The low frequency region of the Raman spectrum has significant potential, including increased sensitivity to crystal structure and to chemical bond interactions within the crystal. Raman spectra and images of low energy phonons in 2D crystals reveal spatial variations in the solid state structure that are not evident in the higher energy bands.

David Tuschel, Manager of Raman Applications, Horiba Scientific, will discuss this topic on Wednesday, March 8 at Pittcon 2017 in his presentation “What the Low Frequency Region of the Raman Spectrum Reveals about Chemical Bonding and Structure of Solid State Materials.” He discussed the highlights of his upcoming talk and the role of low frequency Raman spectroscopy in an exclusive interview with R&D Magazine.

R&D Magazine: What is your goal in doing this presentation?

Tuschel: What I am trying to do is communicate how this low frequency portion of the Raman spectrum really provides data that, when correctly interpreted, can be converted into information about chemical bonding and solid state structure of these materials. It turns out in the very low frequency portion of the spectrum—I’m talking about 1 wavenumber out to about 50 wavenumbers —you have this great sensitivity to their relative orientation, the way they are stacked and how many layers there are. The difference in this low frequency portion of the spectrum is significantly greater than in the higher energy modes, around 390-400 wavenumbers. Most of the Ramen work that you will find on these 2D crystals requires a higher energy region. I thought by talking about the lower energy region that it would be scientifically interesting.

Do you feel this is an area that isn’t as well known?

I don’t think it’s as well known in the analytical chemistry community or analytical instrumentation community. Most of the people working with these materials are solid state physicists. Pittcon has historically been the world of analytical chemistry and analytical chemists. In that sense, it is not the most obvious fit here, except for the fact that you use Raman spectrometers to study these materials. As an aside, in reading many of the papers on these 2D crystals, most of the people working on these are material scientists or they are solid state physicists who are using Raman spectroscopy more or less as a characterization tool. They are not primarily Raman spectroscopists. Having said that, there are quite a few Raman spectroscopist that are working on these materials that do fine work; I don’t want to dismiss that. What I am saying is that most of the people who work on the materials do so, not specifically for the purpose of Raman spectroscopy, they just use Raman as a tool.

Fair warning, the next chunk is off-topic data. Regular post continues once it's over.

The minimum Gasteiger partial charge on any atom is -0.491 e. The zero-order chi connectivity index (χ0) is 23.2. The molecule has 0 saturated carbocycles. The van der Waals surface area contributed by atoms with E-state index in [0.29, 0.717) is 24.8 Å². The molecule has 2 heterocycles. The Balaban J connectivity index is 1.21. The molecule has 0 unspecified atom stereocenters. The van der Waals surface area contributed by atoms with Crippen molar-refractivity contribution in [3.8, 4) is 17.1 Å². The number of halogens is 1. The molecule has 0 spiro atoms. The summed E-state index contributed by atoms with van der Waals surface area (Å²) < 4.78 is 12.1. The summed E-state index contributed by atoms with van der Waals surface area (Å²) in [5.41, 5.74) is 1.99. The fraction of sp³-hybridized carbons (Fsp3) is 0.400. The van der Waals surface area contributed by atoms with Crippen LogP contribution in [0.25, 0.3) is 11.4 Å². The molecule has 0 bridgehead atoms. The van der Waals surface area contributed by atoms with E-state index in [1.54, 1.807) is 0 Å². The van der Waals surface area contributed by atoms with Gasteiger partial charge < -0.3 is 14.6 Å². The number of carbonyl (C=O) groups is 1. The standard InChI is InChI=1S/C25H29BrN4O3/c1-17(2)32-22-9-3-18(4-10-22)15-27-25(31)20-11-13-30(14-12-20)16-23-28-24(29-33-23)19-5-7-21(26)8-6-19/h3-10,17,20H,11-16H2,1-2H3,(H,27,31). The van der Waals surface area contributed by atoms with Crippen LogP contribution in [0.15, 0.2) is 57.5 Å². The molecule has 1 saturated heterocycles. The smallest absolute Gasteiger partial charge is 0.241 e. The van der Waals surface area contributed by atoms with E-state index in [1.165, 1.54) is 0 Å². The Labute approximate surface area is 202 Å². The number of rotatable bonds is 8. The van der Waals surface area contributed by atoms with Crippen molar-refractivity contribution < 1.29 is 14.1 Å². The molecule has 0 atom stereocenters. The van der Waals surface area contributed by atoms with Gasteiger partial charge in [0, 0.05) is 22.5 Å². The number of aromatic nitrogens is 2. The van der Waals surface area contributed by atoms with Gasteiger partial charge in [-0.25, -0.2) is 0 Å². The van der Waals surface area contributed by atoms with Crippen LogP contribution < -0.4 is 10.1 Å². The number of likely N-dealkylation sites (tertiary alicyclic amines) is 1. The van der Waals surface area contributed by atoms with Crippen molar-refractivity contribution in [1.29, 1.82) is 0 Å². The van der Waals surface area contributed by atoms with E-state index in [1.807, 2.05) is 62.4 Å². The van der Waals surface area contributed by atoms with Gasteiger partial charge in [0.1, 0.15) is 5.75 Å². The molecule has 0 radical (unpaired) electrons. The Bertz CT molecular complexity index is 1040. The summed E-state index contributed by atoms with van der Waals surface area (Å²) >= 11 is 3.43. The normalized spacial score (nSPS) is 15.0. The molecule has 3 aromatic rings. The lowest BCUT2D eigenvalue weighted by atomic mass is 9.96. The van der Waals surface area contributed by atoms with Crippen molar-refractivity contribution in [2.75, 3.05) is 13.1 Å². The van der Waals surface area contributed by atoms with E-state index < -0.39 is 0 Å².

What are the biggest benefits of low frequency Raman spectroscopy?

It will, first off, tell you the number of layers that are there—if you have one, two, three, four. The main part of my talk is about what you can learn regarding their relative orientation to each other. This allows you to understand, even if you don’t have the crystal habit, what orientation of the multiple layer you have and their stacked orientations. Furthermore, when you get into the chemical physics of it, you can start to look at how these different orientations effect the properties of it, and maybe we can understand that through the changes in the Raman spectra.

Who should be interested in these advancements?

Right now I think the people that are most interested in it are in academia. Major semi-conductor industries would also have an interest in this because they always want to make sure they are not left out of the next advancement. It started with silicon and then we had gallium arsenide, and then along comes gallium nitride. So now you have these interesting materials that maybe you can end up fabricating devices on flexible substrate. I don’t mean to say it will replace silicon, but I think it should be funded because it is a really particular material that has some interesting electro-optic behavior, and maybe by studying this a little bit more we can find some applications in these areas. It could be used for sensors, because it is very sensitive to several gasses. These 2D crystals could be created that can detect gasses that are perhaps a contaminant or a hazardous material. Another application could be the production of electronic devices on flexible substrates.

This interview has been edited for clarity and length